Show Review – Jeff Martin, Autumn Portrait & No Sinner

By: Nicole Wolfe

When: January 14, 2016
Venue: The Historic Red Dog Tavern
Where: Peterborough, Ontario

Making the trek along snow covered roads to the sleepy town of Peterborough, ON I found myself buzzing with anticipation for what was about to transpire at the legendary Historic Red Dog.  I have been a Jeff Martin/The Tea Party super fan since I was in high school decades ago and have seen Mr. Martin perform more times than I can actually keep track of now.  However, what I did not expect was to be rendered speechless by the immense talent of his two supporting acts; Freddie Mojallal (of Autumn Portrait) and No Sinner.  The quaint tavern was packed with Tea heads, supporters of anything related to Martin and his band.  It’s laid back atmosphere, complete with cozy couches for viewing, allowed for a very intimate atmosphere, something that Martin excels in at his solo performances.

Autumn Portrait’s frontman Freddie Mojallal performed the first set.  This folk inspired singer-songwriter from Toronto is currently on a 2016 Winter Tour, making several stops in Ontario between January and March, including February 5 at Lee’s Palace in Toronto.  The breathtaking simplicity of Mojallal’s set was just the right combination of ingredients to warm up the crowd, and they responded with enthusiasm.  Mojallal performed his set of stripped down Autumn Portrait tunes with just his guitar.  His strength as a musician was apparent as the heartfelt lyrics of his songs were delivered with raw emotion and poise.  I am always impressed when an artist allows their vulnerability be exposed to an audience and Autumn Portrait was no exception.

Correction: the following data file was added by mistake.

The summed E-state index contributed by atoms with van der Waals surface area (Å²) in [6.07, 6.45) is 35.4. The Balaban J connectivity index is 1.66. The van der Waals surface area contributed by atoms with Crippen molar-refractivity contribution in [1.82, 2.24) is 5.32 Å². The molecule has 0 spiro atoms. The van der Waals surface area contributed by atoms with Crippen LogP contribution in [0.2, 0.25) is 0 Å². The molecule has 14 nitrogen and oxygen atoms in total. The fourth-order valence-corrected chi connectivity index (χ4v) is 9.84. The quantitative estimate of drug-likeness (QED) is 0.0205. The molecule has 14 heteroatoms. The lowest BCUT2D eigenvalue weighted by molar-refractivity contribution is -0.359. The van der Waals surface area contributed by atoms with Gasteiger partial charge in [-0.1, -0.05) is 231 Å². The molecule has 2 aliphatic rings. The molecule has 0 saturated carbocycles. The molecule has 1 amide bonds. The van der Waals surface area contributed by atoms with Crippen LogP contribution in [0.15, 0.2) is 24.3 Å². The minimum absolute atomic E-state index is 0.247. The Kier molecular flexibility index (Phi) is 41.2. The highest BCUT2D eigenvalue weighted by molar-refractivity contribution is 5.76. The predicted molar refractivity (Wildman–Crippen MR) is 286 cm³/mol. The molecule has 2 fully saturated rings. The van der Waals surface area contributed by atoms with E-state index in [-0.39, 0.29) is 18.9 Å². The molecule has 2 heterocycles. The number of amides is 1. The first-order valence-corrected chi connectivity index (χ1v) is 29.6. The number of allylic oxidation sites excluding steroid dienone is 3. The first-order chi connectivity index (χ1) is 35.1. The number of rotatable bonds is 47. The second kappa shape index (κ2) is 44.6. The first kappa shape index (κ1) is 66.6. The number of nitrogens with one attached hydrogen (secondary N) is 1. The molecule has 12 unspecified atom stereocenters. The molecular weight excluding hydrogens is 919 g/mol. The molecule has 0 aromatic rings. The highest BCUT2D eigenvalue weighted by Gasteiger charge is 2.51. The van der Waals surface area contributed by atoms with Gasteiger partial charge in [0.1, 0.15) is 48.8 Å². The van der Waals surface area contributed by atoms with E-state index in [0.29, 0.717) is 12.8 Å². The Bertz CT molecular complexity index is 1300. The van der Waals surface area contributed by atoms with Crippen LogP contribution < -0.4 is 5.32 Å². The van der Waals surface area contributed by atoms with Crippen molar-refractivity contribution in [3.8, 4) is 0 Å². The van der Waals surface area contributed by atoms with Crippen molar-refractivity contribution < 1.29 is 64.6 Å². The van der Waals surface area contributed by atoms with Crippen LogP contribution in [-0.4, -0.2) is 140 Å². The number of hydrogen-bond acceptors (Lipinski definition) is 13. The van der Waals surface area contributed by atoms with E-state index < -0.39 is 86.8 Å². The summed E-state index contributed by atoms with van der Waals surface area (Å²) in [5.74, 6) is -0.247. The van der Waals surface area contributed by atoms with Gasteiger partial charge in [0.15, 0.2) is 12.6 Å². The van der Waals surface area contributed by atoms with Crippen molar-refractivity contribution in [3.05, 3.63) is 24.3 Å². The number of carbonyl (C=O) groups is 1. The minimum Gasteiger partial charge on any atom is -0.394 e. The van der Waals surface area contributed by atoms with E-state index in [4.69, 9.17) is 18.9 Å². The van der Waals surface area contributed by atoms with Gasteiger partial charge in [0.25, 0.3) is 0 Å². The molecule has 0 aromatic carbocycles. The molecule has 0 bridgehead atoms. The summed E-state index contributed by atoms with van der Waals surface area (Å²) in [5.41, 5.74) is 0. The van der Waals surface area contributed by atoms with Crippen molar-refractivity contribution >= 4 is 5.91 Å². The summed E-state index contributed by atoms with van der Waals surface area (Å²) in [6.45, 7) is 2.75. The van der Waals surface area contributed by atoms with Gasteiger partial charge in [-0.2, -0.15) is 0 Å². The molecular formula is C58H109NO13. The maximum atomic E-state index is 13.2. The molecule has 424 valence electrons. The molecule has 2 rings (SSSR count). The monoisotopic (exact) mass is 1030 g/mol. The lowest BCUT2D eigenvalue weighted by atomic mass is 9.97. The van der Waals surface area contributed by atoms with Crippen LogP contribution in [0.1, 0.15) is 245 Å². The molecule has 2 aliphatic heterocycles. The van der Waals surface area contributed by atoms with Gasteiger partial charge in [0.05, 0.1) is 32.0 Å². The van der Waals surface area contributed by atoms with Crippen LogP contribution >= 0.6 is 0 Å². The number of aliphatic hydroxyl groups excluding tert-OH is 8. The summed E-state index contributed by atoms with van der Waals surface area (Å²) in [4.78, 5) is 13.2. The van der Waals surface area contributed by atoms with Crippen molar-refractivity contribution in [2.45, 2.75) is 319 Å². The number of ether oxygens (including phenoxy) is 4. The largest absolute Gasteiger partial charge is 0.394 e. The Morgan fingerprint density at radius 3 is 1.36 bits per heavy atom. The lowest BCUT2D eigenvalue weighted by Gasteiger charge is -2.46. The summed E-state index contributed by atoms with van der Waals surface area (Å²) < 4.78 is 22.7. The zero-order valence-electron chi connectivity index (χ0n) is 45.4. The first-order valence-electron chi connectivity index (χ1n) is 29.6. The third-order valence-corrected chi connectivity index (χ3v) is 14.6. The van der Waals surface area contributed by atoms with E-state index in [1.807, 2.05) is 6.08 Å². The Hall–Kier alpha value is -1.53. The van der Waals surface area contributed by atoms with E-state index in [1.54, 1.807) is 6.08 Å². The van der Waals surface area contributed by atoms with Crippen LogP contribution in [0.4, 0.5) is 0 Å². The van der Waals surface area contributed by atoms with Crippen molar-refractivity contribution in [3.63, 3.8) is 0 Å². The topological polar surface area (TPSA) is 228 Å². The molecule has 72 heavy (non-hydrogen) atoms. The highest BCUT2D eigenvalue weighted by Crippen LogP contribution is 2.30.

Vancouver’s No Sinner also performed without the normal four-piece band in tow, with just lead vocalist Colleen Rennison and guitarist Eric Campbell performing on this Martin Solo tour.  The crowd was on board from the moment that the feisty songstress wailed out the first notes in their set.  As I closed my eyes I could feel Rennison channeling the likes of Bonnie Raitt and Brittany Howard (of Alabama Shakes).  What this duo had working in their favour was soul, as they didn’t just perform the songs for the sake of a performance  But rather, their energy was palpable and breathed life into their set.





After a brief interlude, Martin took the stage with his beloved hurdy-gurdy.  This instrument made its rounds with The Tea Party when they performed their most recent The Edges of Twilight 20th Anniversary tour this past fall.  Martin traditionally plays it at the beginning of the song, The Badger, but at this show it was the prelude to Still Water, a touching acoustic song that Martin often starts his solo shows with.  His set included classics such as The Bazaar, The Maker, Coming Home and Sister Awake.  He included a touching tribute (Requiem) to his friend and fellow musician, Mick Skelton, who was in a horrific car accident while on tour with his band several months ago in Australia.  A true highlight for me was when Martin diverted from his planned set list to perform The Rolling Stones song, Gimme Shelter, with special guest vocals by Pat James and Jules Cardoso of the Toronto band, The Road Heavy.  Martin is always mindful of incorporating unique moments like this into his performances that make them special for the participating audience.  He closed out his set, with his slide in hand, for an encore performance of a medley of blues inspired songs, including Black Snake Blues, Bring it On Home, and Whole Lotta Love.






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